Linkletter wouldn’t elaborate on what she meant by “God’s design on sexuality and gender,” or share her church’s views on talk therapy.

“There’s so much going around the issue of conversion therapy that I’d rather not comment on it any further,” Linkletter said.

She said the church has received mixed feedback on her post about the event, and she understands that some people — including those outside of her church community — are unhappy with the post.

We always say, “There are many churches and we recommend that you find a place where you feel safe and where you feel at home. Its very important for us.– Pastor Tracy Linkletter

When told that at least one member of his congregation was considering finding a new place of worship, Linkletter said that sometimes happens.

“We’re an open community, we’re a loving community, and we recognize that people, you know, sometimes, you know, might realize that’s not the place,” Linkletter said.

“And we always say, ‘There are a lot of churches and we recommend that you find a place where you feel safe and where you feel at home. Its very important for us.”

Confusion and worry

For Scott Alan, youth program coordinator at PEERS Alliance, a group that supports members of the LGBTQ+ community, the tone of the Summerside Community Church’s message has caused confusion and concern.

“We kind of wondered what they meant by, you know, ‘how do we protect the kids,'” Alan said.

‘What do you think Jesus would do?’ asks Scott Alan, youth program coordinator for PEERS Alliance, a group that supports members of the LGBTQ+ community. “Was he going to throw the first stone? Or would he love and accept our community as we are? (Jessica Doria-Brown/CBC)

“They are more than welcome to have their beliefs. What worries us the most is when they start to impose those beliefs on society and make us all try to follow their personal rules and beliefs. We just like to let the people be who they are and express themselves freely and openly and celebrate that,” Alan said.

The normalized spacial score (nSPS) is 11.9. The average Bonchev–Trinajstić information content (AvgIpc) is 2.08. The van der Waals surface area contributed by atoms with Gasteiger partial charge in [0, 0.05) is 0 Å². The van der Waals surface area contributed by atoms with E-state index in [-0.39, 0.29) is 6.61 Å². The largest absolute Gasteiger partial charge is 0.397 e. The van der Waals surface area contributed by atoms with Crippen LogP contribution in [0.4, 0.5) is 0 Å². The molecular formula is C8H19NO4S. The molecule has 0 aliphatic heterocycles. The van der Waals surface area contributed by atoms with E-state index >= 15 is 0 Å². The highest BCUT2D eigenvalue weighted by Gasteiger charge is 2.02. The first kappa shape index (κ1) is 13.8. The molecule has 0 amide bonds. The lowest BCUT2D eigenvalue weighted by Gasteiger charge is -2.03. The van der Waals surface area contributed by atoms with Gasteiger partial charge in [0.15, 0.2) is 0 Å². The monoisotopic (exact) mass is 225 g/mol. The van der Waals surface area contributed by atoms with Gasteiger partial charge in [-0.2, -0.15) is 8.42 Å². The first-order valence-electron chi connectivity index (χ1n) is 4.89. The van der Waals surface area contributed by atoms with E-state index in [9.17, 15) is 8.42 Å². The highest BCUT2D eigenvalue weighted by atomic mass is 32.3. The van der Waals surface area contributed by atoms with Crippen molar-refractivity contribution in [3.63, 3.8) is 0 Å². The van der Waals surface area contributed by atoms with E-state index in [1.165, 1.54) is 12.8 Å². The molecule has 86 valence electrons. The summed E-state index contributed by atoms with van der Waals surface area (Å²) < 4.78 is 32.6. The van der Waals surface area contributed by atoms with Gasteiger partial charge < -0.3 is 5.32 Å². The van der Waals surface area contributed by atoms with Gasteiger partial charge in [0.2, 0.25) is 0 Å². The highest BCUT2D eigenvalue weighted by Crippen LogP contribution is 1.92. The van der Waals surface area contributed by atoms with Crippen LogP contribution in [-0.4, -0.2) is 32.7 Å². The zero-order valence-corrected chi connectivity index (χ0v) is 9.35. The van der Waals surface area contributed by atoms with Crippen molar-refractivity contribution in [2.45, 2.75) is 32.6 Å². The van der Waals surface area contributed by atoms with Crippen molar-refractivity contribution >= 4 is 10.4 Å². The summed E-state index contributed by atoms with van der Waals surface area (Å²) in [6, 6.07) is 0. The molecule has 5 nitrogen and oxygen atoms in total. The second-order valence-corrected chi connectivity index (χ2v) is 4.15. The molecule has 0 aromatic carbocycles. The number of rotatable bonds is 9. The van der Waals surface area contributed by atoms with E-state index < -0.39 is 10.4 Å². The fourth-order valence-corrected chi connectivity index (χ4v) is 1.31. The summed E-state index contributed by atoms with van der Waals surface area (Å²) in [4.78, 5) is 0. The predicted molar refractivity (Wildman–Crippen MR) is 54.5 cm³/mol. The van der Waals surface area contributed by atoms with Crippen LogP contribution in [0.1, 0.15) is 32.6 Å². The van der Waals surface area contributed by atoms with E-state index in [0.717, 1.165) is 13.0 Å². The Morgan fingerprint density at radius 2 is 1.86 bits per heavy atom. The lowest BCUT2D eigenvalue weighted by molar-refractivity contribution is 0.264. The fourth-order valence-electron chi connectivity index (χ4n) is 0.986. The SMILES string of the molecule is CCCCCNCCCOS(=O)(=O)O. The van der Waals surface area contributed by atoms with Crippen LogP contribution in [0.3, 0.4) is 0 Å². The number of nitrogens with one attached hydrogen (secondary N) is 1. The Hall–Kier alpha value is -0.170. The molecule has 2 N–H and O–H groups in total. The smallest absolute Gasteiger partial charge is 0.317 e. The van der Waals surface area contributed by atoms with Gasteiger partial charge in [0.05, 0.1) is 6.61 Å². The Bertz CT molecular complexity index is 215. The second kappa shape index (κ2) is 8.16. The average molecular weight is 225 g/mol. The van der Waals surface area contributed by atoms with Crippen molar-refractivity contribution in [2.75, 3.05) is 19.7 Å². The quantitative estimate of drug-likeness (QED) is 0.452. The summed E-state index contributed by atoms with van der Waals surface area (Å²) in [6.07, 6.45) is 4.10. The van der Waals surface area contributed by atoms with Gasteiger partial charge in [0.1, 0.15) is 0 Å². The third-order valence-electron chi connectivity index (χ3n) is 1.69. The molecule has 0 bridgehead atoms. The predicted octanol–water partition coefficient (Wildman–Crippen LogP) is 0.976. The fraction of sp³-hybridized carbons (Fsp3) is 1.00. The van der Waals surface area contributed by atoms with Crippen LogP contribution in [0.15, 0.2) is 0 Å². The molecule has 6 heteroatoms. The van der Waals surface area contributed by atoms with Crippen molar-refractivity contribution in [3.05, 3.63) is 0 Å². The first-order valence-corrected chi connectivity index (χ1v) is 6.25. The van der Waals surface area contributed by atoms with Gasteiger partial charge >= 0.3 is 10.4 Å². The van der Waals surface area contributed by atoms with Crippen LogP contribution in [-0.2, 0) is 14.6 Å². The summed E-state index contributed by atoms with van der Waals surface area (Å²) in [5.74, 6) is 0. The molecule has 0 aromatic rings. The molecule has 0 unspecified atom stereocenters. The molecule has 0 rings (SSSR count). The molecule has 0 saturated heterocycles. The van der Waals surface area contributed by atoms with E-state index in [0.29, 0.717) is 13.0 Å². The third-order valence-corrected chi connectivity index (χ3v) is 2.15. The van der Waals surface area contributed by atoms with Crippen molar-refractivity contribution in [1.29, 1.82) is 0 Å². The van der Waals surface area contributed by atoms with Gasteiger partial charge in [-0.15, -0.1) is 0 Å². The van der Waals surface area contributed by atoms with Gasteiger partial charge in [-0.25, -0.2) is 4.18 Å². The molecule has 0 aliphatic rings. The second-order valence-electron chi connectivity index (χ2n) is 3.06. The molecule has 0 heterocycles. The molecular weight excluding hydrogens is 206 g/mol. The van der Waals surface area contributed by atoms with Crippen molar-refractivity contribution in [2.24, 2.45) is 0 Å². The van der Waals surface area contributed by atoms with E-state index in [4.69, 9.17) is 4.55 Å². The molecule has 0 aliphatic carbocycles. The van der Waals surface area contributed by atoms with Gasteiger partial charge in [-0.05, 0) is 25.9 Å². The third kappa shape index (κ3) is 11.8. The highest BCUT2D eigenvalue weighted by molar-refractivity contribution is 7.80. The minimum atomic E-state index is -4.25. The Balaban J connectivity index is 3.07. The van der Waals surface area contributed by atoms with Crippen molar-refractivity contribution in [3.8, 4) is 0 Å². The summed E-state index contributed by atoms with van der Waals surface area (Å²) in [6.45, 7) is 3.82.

He said it is disappointing to see a church imply that children need protection from a celebration of diverse gender identities.

“I grew up always believing that church was a place where people could experience love, community and acceptance. So seeing the complete reverse of a church is a bit upsetting,” Alan said.

He pointed out that a recent article in the Canadian Medical Journal reported that trans and queer youth are five times more likely to have suicidal thoughts than non-trans and queer youth. They are also much more likely to attempt suicide, according to the article.

It’s vital to have safe spaces where people are celebrated for who they are, Alan said.

“What do you think Jesus would do? said Alan.

“Would he cast the first stone? Or would he love and accept our community as we are in the hope that the Holy Spirit would work through us? And that’s literally what I would ask them “, he said.

How to get help

If you are contemplating suicide and need immediate help, or know someone who needs immediate help, here are some resources.

  • Kids Help Phone: 1-800-668-6868, or text via their website.
  • Canada Suicide Prevention Service: 1-833-456-4566 or text (45645)
  • PEI Helpline : 1-800-218-2885.